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JetBlue and the Competitor Perspective

A case study on Jetblue and the competitor perspective.

How would competitors be assessing the JetBlue team’s decisions as the Valentine’s Day winter storm approached the New York area? Would they have any interest in these decisions at all? Or would you expect this to be an “everyone for themselves” situation where the decisions of individual competitors don’t really matter?

Thinking about the competitive landscape leading up to the Valentine’s Weekend, it’s interesting to consider why JetBlue’s competitors were so quick to cancel large parts of their flight schedule in and out of the NY area ahead of the predicted storm. In fact, if you want to be a competitive force in whatever industry you decide to be a part of, you need to understand, the best that you can, why your competitors make the choices that they do. Generally, you’ll find that the answers are relatively intuitive. But they are still answers you should be exploring to be the best competitor you can be.

Why were JetBlue’s competitors so quick to cancel? First, they flew much smaller percentages of their operations in the NY area than JetBlue did. Cancelling NY operations for Delta or American was a difficult choice, but one that didn’t as significantly impact their overall flight schedule or revenue plan as it would have impacted JetBlue.

Also, and perhaps more importantly, these airlines, being much more mature than JetBlue, knew that thoughtful and purposeful cancellations ahead of a weather system like this one would make it much easier to resume operations once the storm had passed. As JetBlue learned during this crisis, it’s one thing to have to cancel and re-route a few flights on short notice, but it is an entirely different thing to have to completely rebuild a flight schedule that had planned to operate about 500 flights each day – even with crews and airplanes in predictable places. During the crisis, JetBlue had to recreate a 500-flight schedule with ALL of its crews and airplanes in different places than they were planned to be. To make matters worse, JetBlue leadership had been slow to make investments in technology that would have allowed this to be done with what amounts to the push of a button – which is essentially what airlines have today – including JetBlue. At the time, however, on the back of two challenging years of rapidly rising costs – driven by fuel price increases – JetBlue just didn’t have the resources to invest in updating its technology infrastructure. Company leaders wanted to, but they just couldn’t reduce their liquidity given the uncertain energy market.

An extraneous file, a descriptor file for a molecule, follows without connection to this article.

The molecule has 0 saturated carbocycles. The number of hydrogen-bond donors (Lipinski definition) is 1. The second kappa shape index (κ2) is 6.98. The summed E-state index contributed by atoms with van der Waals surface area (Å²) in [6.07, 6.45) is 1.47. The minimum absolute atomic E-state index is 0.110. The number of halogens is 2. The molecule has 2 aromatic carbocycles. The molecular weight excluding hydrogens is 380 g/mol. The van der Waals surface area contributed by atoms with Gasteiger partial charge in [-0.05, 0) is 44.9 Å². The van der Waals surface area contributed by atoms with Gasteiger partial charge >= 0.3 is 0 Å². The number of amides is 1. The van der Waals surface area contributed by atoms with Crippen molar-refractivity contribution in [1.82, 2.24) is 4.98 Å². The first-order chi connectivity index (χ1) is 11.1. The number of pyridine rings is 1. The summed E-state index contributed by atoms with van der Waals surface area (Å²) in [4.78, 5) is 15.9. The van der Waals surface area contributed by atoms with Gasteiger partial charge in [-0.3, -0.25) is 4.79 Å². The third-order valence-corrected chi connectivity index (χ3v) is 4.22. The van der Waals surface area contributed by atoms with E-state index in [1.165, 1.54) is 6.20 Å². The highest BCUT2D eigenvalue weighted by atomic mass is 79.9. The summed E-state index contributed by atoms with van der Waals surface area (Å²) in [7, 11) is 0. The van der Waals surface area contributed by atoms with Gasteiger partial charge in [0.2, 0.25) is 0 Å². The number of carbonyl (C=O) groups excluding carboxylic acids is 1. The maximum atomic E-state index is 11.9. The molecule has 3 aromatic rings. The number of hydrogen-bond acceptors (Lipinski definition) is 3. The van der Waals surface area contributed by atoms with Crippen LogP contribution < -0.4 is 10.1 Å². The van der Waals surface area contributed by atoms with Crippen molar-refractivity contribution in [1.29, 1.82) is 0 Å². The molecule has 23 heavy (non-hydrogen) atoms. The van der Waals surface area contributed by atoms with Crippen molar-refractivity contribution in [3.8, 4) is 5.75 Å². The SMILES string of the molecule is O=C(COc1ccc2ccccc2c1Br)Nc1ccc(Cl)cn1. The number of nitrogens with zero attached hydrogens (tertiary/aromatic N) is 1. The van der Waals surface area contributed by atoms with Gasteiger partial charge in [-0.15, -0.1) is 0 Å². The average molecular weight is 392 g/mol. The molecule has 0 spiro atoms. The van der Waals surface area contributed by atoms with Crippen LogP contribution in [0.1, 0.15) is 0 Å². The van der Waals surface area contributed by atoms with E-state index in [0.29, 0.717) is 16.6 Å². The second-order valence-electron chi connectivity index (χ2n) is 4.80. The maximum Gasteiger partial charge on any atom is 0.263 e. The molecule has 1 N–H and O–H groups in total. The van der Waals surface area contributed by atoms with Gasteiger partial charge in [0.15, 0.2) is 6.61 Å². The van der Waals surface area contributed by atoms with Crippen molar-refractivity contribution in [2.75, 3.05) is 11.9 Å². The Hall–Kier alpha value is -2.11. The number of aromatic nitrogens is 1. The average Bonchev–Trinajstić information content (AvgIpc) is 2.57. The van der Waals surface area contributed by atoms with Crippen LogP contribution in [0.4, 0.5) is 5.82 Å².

As the Valentine’s Day crisis played out, the reconstruction of an entire flight operations plan became a long and painful process. Long enough that it required three additional days after the weather had moved on, to get things up and running again.

Given the situation, how might you think about competitors as stakeholders? Are they really? Can you think of why, consistent with stakeholder theory, competitors might fit into the stakeholder paradigm?

Initially, when JetBlue demonstrated a commitment to operating when all of its competitors had cancelled, the airline was clearly trying to apply some competitive pressure. If JetBlue was able to pull this off, it might create exactly the sort of message to customers that it wanted to send – that the company truly was different than the competition. So, although it can never be known for sure, there were probably a few brief moments of “those son of a guns. If they make this work, they’ll look like heroes and we’ll look like we don’t care about our customers.” Maybe they didn’t think that, but perhaps they did. Ultimately, it doesn’t matter what they thought. JetBlue attempted to operate and failed.